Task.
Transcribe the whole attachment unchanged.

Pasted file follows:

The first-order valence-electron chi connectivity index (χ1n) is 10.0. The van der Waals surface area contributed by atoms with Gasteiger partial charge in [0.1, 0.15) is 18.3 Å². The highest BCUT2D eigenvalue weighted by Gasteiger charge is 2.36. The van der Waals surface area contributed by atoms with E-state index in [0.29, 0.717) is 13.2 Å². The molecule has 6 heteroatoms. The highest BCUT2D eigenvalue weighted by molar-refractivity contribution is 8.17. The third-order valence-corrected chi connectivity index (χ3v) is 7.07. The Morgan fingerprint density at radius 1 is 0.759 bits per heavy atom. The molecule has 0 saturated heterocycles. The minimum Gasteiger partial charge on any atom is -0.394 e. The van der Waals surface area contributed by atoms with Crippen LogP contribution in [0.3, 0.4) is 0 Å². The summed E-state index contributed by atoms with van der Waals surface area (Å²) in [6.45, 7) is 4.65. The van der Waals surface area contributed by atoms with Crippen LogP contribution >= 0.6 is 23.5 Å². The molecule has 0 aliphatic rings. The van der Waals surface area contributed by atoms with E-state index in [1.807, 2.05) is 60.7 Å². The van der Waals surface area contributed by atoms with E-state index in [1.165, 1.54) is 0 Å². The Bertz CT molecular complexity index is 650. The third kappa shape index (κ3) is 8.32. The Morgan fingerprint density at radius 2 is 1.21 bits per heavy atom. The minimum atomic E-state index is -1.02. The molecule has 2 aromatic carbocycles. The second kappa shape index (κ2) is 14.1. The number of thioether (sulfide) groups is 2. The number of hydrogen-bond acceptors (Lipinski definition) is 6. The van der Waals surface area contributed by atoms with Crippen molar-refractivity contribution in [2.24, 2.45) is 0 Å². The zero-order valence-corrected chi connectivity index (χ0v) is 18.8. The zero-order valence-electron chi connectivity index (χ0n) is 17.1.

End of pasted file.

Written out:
The first-order valence-electron chi connectivity index (χ1n) is 10.0. The van der Waals surface area contributed by atoms with Gasteiger partial charge in [0.1, 0.15) is 18.3 Å². The highest BCUT2D eigenvalue weighted by Gasteiger charge is 2.36. The van der Waals surface area contributed by atoms with E-state index in [0.29, 0.717) is 13.2 Å². The molecule has 6 heteroatoms. The highest BCUT2D eigenvalue weighted by molar-refractivity contribution is 8.17. The third-order valence-corrected chi connectivity index (χ3v) is 7.07. The Morgan fingerprint density at radius 1 is 0.759 bits per heavy atom. The molecule has 0 saturated heterocycles. The minimum Gasteiger partial charge on any atom is -0.394 e. The van der Waals surface area contributed by atoms with Crippen LogP contribution in [0.3, 0.4) is 0 Å². The summed E-state index contributed by atoms with van der Waals surface area (Å²) in [6.45, 7) is 4.65. The van der Waals surface area contributed by atoms with Crippen LogP contribution >= 0.6 is 23.5 Å². The molecule has 0 aliphatic rings. The van der Waals surface area contributed by atoms with E-state index in [1.807, 2.05) is 60.7 Å². The van der Waals surface area contributed by atoms with E-state index in [1.165, 1.54) is 0 Å². The Bertz CT molecular complexity index is 650. The third kappa shape index (κ3) is 8.32. The Morgan fingerprint density at radius 2 is 1.21 bits per heavy atom. The minimum atomic E-state index is -1.02. The molecule has 2 aromatic carbocycles. The second kappa shape index (κ2) is 14.1. The number of thioether (sulfide) groups is 2. The number of hydrogen-bond acceptors (Lipinski definition) is 6. The van der Waals surface area contributed by atoms with Crippen molar-refractivity contribution in [2.24, 2.45) is 0 Å². The zero-order valence-corrected chi connectivity index (χ0v) is 18.8. The zero-order valence-electron chi connectivity index (χ0n) is 17.1.